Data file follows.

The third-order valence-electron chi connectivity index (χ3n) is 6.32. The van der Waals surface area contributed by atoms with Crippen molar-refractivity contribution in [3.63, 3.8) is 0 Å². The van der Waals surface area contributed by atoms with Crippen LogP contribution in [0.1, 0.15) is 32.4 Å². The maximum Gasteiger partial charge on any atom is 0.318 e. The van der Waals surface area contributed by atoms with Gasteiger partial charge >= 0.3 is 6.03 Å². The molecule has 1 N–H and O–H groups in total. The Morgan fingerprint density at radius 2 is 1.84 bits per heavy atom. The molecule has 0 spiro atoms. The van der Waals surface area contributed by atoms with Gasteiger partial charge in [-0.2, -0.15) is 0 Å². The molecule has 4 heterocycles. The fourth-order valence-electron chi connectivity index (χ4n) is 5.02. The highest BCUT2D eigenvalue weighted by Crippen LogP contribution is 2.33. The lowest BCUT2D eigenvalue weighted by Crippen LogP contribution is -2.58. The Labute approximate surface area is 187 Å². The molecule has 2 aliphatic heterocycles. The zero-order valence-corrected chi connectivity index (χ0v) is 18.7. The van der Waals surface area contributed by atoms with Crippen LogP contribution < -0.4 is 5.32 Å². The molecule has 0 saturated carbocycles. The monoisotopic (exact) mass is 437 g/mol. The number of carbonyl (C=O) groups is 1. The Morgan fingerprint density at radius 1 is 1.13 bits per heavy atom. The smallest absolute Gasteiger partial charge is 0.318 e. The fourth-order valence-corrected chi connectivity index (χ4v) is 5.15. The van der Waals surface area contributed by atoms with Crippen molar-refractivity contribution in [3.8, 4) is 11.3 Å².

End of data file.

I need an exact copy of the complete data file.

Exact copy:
The third-order valence-electron chi connectivity index (χ3n) is 6.32. The van der Waals surface area contributed by atoms with Crippen molar-refractivity contribution in [3.63, 3.8) is 0 Å². The van der Waals surface area contributed by atoms with Crippen LogP contribution in [0.1, 0.15) is 32.4 Å². The maximum Gasteiger partial charge on any atom is 0.318 e. The van der Waals surface area contributed by atoms with Gasteiger partial charge >= 0.3 is 6.03 Å². The molecule has 1 N–H and O–H groups in total. The Morgan fingerprint density at radius 2 is 1.84 bits per heavy atom. The molecule has 0 spiro atoms. The van der Waals surface area contributed by atoms with Gasteiger partial charge in [-0.2, -0.15) is 0 Å². The molecule has 4 heterocycles. The fourth-order valence-electron chi connectivity index (χ4n) is 5.02. The highest BCUT2D eigenvalue weighted by Crippen LogP contribution is 2.33. The lowest BCUT2D eigenvalue weighted by Crippen LogP contribution is -2.58. The Labute approximate surface area is 187 Å². The molecule has 2 aliphatic heterocycles. The zero-order valence-corrected chi connectivity index (χ0v) is 18.7. The van der Waals surface area contributed by atoms with Crippen LogP contribution < -0.4 is 5.32 Å². The molecule has 0 saturated carbocycles. The monoisotopic (exact) mass is 437 g/mol. The number of carbonyl (C=O) groups is 1. The Morgan fingerprint density at radius 1 is 1.13 bits per heavy atom. The smallest absolute Gasteiger partial charge is 0.318 e. The fourth-order valence-corrected chi connectivity index (χ4v) is 5.15. The van der Waals surface area contributed by atoms with Crippen molar-refractivity contribution in [3.8, 4) is 11.3 Å².